At the same time, the campus engaged a process to clearly articulate the core values of Goshen College, as the strategic planning leadership believed this activity was an essential first step before beginning to create a longer-term plan. In the context of then-current brutal realities, a group of 50 people spent two intensive days in August 2002 searching to describe the central concepts that characterize and succinctly represent Goshen College, and assist in keeping it true to its mission. During September 2002, many internal and external stakeholders of the college examined the proposed values and made recommendations. A strong consensus for the five core values – Christ centered, passionate learners, servant leaders, compassionate peacemakers and global citizens – emerged followed by a unified approval by the board of directors in October 2002.

New understandings of Goshen College’s “strategic gateway” were coming into view. The gateway was historically strong, but revitalization was also needed. The core values resonated with the long-held distinctives of the college while also bringing a fresh, energizing articulation of our identity. The findings of the review committee guided corrective actions, which were both painful and unifying. A proposed two-year strategic plan was put into place. This allowed for continued work on strengthening the institution –– and granted a year and a half for a highly participatory strategic planning process. 

Since the planning work was to be informed by quality data, an extensive environmental scan was conducted from May through September 2003. Hundreds of students, faculty, staff, alumni, parents, and church leaders participated by sharing perspectives and perceptions on many facets of Goshen College. Community and national data was also collected to ensure an accurate understanding of the circumstances confronting the college.

Finding a way to grasp the central issues in a complex organization like Goshen College was critical. The strategic planning committee decided to use the method of identifying framing questions – a way of outlining issues that must be addressed in order to achieve the preferred future for an organization. Behind every well-crafted question would be a critical issue.

groupvision The work of creating framing questions for Goshen College began when a group of 45 people – faculty, staff, students, administrators, board members, alumni and parents – gathered for two days in August 2003. Through creative and interactive processes, the group wrestled with current data and key issues that had been gathered during the previous months. Smaller working groups sketched models and patterns of the preferred future for the college. The vigor and enthusiasm within the group was palpable as they envisioned a future that was attractive, realistic and credible.

As the two days of work neared completion, a significant observation was made. The core values were a centerpiece in each group’s forward-looking design for Goshen College. This was seen in the drawings, as well as the framing questions. What had been a tentative set of statements just a year before had become a cornerstone for the future gateway. Additionally, the two-day gathering had achieved its major outcome – primary themes and an initial set of questions had been developed.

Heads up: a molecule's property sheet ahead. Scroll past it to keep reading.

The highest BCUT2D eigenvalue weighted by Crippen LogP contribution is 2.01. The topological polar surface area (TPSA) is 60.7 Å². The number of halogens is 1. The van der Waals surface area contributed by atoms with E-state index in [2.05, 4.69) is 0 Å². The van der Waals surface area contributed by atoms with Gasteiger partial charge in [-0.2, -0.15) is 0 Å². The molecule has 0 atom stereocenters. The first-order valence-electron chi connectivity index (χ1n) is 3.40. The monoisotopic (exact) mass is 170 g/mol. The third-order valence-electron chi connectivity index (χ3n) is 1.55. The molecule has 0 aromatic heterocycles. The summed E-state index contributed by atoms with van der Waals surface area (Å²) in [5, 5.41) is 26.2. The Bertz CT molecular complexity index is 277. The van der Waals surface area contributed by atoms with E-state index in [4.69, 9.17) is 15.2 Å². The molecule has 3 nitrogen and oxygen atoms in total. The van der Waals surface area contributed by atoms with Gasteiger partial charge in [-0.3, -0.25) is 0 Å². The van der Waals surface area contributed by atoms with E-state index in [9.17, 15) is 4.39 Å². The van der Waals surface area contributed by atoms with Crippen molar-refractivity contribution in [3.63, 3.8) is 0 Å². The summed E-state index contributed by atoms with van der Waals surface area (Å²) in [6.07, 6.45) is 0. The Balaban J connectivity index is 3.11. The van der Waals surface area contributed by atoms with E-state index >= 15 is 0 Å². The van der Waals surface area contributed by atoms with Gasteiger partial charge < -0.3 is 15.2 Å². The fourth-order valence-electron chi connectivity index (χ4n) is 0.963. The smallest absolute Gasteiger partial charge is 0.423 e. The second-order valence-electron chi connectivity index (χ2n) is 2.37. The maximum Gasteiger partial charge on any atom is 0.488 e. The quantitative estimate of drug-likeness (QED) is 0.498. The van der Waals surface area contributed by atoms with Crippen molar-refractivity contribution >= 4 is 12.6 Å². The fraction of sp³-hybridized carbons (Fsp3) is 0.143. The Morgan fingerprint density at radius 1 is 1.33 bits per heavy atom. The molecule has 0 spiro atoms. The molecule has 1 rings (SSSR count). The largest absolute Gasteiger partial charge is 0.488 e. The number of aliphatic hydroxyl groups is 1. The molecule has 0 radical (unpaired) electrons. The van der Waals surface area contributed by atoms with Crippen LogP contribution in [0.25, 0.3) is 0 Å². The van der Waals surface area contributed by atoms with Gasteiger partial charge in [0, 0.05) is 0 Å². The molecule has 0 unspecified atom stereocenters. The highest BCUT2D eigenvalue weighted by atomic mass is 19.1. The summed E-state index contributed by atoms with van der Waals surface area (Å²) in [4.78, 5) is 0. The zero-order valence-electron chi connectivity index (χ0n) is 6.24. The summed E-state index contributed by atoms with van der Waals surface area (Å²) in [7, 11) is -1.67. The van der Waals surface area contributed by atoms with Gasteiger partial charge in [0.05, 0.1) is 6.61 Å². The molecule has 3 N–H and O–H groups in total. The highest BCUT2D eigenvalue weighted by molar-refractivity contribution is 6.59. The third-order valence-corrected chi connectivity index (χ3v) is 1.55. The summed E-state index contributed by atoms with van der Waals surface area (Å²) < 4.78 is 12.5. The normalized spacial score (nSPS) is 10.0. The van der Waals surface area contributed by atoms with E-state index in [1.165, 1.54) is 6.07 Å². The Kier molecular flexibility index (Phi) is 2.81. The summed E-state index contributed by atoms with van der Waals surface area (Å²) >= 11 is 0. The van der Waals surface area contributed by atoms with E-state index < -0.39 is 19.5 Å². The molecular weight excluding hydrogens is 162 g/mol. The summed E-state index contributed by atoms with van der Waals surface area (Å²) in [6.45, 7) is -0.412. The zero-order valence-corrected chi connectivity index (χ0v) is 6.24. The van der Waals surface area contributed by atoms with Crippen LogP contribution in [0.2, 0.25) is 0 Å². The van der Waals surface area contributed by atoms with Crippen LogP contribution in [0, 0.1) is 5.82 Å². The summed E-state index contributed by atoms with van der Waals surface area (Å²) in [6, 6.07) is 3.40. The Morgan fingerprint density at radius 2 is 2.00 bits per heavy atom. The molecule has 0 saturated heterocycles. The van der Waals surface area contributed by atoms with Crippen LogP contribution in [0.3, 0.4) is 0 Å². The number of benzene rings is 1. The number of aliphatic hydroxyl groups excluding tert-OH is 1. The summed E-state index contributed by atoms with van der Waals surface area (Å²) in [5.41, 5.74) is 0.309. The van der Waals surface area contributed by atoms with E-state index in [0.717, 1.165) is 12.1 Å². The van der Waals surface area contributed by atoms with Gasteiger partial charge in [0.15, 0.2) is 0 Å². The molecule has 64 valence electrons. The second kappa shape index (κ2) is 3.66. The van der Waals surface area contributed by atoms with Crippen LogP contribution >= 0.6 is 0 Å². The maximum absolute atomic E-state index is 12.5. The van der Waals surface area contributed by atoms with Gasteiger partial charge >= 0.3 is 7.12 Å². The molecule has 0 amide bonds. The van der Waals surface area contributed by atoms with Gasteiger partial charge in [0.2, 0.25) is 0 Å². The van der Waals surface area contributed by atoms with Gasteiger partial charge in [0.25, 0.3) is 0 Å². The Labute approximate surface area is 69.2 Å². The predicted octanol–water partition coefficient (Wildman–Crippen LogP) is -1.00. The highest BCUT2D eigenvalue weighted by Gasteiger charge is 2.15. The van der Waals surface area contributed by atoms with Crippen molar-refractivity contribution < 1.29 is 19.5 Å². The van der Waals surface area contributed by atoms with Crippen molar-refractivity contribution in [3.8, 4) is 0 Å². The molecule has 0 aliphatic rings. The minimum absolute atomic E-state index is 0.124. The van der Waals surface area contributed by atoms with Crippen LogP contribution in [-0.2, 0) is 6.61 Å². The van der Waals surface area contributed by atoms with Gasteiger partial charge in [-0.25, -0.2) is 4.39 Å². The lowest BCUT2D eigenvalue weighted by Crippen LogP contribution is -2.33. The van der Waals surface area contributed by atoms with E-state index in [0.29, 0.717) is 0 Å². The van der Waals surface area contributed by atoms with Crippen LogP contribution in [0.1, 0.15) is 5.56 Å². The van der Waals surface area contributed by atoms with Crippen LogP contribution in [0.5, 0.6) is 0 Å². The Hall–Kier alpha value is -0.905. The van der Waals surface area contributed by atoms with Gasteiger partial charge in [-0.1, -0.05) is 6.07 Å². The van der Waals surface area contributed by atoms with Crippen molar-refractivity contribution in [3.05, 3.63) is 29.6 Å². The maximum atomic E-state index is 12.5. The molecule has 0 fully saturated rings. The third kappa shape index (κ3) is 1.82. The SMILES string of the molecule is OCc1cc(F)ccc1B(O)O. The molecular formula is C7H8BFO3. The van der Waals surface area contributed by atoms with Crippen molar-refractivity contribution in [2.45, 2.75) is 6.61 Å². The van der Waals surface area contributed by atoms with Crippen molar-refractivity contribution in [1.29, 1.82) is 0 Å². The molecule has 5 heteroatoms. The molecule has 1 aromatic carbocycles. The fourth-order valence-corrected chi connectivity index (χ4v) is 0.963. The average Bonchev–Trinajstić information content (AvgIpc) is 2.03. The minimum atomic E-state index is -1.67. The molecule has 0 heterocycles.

A streamlined structure for guiding the development of the strategic plan was put in place. A group of four people – Provost John Yordy, Vice President for Institutional Advancement Andrea Cook, Professor of Bible and Religion Jo-Ann Brant and Merry Lea Executive Director Luke Gascho – served as a steering committee. In previous years, a 12- to 15-member Goshen College Strategic Planning Committee had provided leadership, but was often faced with cumbersome duplicity. In the fall of 2003, the Strategic Planning Steering Committee led groups of faculty, students, staff, alumni and parents in interactive processes to refine the framing questions and select 10 themes.

While the committee guiding the planning was smaller in size, a strong commitment was made to engage many people in a highly participatory manner, and the 18-month process was named Advancing Goshen College. The design for the Advancing Goshen College process was based on current strategic planning literature for higher education, as well as examples and experiences from other institutions. The goal was to involve both external and internal stakeholders in processes that would be transparent and vulnerable.

The design raised a variety of questions. What is the intent of strategic planning? Who should be making decisions about the future of the college? Should the goal be to discover an earth shaking, transformational new direction? Is the planning simply about realigning resources? Is this just one more round of processing that doesn’t yield significant results? Can external stakeholders really understand and determine a direction for the college? Are internal stakeholders too inwardly focused to be open to change?